Friday, 8 June 2007

Chariots of Fire

Hope Hospital, in Salford, Manchester, is not a particularly bad place, as hospitals go. Certainly, I have witnessed much worse standards of medical care than are on offer in this bustling establishment and, although it has its problems (what hospital doesn't!), at least some of the patients come out alive.

I am, however, more than a little concerned that this otherwise adequate hub of local healthcare has been infiltrated by the Health and Safety Gestapo. While the medical staff remain (largely) as helpful as ever, common sense appears to have been removed from the hospital's day-to-day running with surgical precision.

For those readers who have never visited this particular hospital, a little background information is probably in order. In common with just about every hospital I have ever visited, Hope appears to be in a perpetual state of rebuilding, expansion and development. I am sure there must be periods when part of it does not resemble a building site, but I have never witnessed one.

Despite this ever growing crop of new units, however, the heart of the hospital lies in a much older, and, I suspect, much more sturdily constructed building. Running from end to end of this venerable property, connecting the relatively new A+E / and Outpatients wing at one end, to the slightly newer and rather distant Elderly Care unit at the other, is the Main Corridor.

Known to those local residents old enough to understand the reference as the Burma Road, this broad, twisting, and above all LONG corridor is the throbbing, pulsating artery through which the hospital's life blood flows. At the busier times of the day this thorougfare is always teeming with people; medics, students, nurses, cleaners, porters, catering staff, inpatients, outpatients, and, I suspect, just the terminally lost run, stride, hobble and stagger their way along it in an ever shifting tide of humanity. Even in the middle of the night, the Main Corridor is far from deserted, although, in the small hours, traffic is mostly medics and the occasional frantic visitor summoned to the bedside of a deteriorating patient.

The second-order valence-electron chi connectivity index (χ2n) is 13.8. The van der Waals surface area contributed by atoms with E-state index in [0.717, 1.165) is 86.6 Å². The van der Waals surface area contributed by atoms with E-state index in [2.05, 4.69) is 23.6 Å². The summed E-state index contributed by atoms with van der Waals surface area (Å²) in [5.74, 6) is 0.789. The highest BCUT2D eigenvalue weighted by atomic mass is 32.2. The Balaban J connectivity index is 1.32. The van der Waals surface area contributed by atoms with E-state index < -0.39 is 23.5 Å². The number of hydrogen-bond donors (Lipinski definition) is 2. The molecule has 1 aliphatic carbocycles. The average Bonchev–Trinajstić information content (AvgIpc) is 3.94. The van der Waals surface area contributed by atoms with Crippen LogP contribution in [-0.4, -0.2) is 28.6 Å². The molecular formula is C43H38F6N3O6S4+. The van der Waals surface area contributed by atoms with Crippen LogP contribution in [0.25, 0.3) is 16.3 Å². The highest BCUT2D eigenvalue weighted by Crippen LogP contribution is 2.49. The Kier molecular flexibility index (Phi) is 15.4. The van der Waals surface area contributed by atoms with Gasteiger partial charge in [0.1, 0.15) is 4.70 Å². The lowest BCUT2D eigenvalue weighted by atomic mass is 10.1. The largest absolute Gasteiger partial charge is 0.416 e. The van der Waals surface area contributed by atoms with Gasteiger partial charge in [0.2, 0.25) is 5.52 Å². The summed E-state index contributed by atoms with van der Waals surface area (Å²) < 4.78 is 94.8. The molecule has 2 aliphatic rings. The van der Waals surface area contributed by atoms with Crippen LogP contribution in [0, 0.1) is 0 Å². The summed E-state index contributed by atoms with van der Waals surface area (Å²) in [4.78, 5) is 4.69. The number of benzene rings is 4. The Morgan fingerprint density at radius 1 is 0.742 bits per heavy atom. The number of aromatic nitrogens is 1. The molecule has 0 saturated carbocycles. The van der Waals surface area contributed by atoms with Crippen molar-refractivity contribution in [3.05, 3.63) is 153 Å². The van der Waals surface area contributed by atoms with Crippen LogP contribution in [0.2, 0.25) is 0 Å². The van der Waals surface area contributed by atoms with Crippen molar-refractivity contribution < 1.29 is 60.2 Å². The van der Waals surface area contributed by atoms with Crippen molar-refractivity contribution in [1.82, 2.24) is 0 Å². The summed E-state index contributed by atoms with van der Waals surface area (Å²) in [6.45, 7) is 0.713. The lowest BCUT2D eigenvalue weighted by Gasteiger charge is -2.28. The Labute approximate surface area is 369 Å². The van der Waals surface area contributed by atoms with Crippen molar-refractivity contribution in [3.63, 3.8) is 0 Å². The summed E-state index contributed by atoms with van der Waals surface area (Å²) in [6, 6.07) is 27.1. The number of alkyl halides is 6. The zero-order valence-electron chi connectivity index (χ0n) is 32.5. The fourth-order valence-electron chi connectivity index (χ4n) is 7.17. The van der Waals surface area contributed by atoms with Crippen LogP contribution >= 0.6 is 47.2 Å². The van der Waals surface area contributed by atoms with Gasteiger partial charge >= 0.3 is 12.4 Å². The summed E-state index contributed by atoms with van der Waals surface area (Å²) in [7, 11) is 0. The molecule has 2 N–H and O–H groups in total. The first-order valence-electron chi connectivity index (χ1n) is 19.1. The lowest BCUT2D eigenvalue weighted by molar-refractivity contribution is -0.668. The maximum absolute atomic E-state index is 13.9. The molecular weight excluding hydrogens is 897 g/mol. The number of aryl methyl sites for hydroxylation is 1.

What, I hear you cry, is the point of all this corridor chatter? Well, until recently, wheelchairs were a major feature of the Burma Road. Nestling in shallow alcoves, or pushed unobtrusively against the wall, the less mobile patient or visitor was sure to find one with both great relief and very little difficulty. On many occasions I have commandeered one of these very welcome, if somewhat capricious, contraptions to help an elderly or infirm patient or visitor on their way.

Sadly, it appears that I will be doing so no more. A few weeks ago I went to collect an elderly gentleman at the end of a short stay in hospital. Knowing that he would find it difficult to walk all the way down the Main Corridor to the car park, I looked for a wheelchair and was amazed to find that there weren't any in evidence anywhere on this busy route.